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Books: King Dork
Sunday, 2007 May 27 - 11:28 am
A book for our generation.

If you ever felt like an outcast in high school, someone who was low on the social totem pole, Frank Portman's King Dork is a book you must read.

It's the story of Tom Henderson, a guy who's out of the mainstream in his high school. He's tormented by uninspiring teachers, bullies, and relentless scorn from the popular and beautiful crowd. His problem? He's smart and creative, but lacks either the skills or the desire to hang out with "normal" people.

If you see some parallels between this and Catcher in the Rye, score yourself five points extra credit. This book clearly draws some inspiration from it, while at the same time ridiculing it mercilessly for its dated language and its cult-like following among adults. It often appears that King Dork is an attempt to capture the essence of cynicism and existentialism from the viewpoint of a Gen-X or Gen-Y kid, rather than that of a baby boomer.

And on that front, the book is a rousing success. It is neither condescendingly hip nor generationally stale; it seems to capture exactly how an outcast teenage kid would see the world around him. At times I was astounded by Portman's ability to convey the corny goofiness of adults (like his stepfather Tom, an aging hippie who has a penchant for saying "rock and roll" and flashing peace signs), and the degree to which kids feel misunderstood by them.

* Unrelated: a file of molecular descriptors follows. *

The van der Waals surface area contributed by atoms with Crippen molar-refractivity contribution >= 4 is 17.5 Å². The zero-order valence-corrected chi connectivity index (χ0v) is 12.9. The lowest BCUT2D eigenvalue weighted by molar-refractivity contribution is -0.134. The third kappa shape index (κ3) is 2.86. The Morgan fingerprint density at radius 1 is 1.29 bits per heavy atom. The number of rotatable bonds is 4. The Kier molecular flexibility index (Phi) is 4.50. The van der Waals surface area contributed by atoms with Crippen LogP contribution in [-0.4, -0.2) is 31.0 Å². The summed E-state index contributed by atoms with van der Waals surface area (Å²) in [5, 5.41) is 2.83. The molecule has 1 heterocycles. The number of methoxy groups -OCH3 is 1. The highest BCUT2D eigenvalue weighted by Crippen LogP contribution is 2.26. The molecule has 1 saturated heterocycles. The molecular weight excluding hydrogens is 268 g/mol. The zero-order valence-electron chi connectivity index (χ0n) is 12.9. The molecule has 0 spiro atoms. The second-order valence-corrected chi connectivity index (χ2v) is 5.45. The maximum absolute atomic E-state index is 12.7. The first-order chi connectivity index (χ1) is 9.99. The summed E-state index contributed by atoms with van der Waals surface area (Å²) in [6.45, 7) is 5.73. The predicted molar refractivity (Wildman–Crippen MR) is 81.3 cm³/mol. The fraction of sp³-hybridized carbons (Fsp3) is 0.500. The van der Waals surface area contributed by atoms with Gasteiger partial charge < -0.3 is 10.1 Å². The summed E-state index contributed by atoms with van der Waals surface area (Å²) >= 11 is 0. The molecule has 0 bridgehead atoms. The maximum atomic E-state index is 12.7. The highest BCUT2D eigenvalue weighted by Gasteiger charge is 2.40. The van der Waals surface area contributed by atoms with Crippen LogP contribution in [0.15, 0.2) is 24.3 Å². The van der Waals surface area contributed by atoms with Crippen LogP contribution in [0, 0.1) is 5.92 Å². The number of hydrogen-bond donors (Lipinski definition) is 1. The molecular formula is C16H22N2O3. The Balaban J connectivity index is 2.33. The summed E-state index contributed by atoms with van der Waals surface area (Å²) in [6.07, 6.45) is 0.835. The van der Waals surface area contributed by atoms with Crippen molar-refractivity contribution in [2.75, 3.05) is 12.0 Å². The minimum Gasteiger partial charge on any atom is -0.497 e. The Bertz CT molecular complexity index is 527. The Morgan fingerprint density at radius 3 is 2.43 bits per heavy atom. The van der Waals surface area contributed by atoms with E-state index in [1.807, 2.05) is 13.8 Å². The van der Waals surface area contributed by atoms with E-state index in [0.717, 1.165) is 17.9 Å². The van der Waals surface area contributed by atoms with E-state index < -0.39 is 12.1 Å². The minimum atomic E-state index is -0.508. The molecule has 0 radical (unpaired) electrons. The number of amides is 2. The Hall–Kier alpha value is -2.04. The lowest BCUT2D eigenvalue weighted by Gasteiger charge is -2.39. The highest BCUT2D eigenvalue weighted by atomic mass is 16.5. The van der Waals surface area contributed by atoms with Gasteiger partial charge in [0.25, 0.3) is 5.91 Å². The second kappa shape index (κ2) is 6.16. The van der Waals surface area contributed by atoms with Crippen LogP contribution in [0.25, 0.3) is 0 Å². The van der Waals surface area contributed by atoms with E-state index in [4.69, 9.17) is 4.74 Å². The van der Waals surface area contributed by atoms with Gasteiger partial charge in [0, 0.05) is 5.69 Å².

I also got a sense of how a teenage boy has very little insight into the character of a teenage girl. I wasn't always convinced that this was intentional, though... at times, female characters in male-authored novels aren't very deeply written, and it could be that this was just an example of that. But since the book is a first-person narrative from a teenage boy, this is forgivable.

The book is a page-turning thriller too, with clever foreshadowing and an engrossing mystery. The suspense builds right up to the very end.

I found the ending to be satisfying, if perhaps a little less than crisp. By that I mean I was looking for some sort of punctuation at the end, a revelation or insight that would sum up the whole story. But I suppose real-life stories don't end that way, and if we actually found real meaning somewhere, that might be contrary to the existentialist nature of the whole story.

Overall: highly recommended reading, especially for all my geek friends and readers out there.

Rating: 4.5 / 5
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Posted by Ken in: booksreviews


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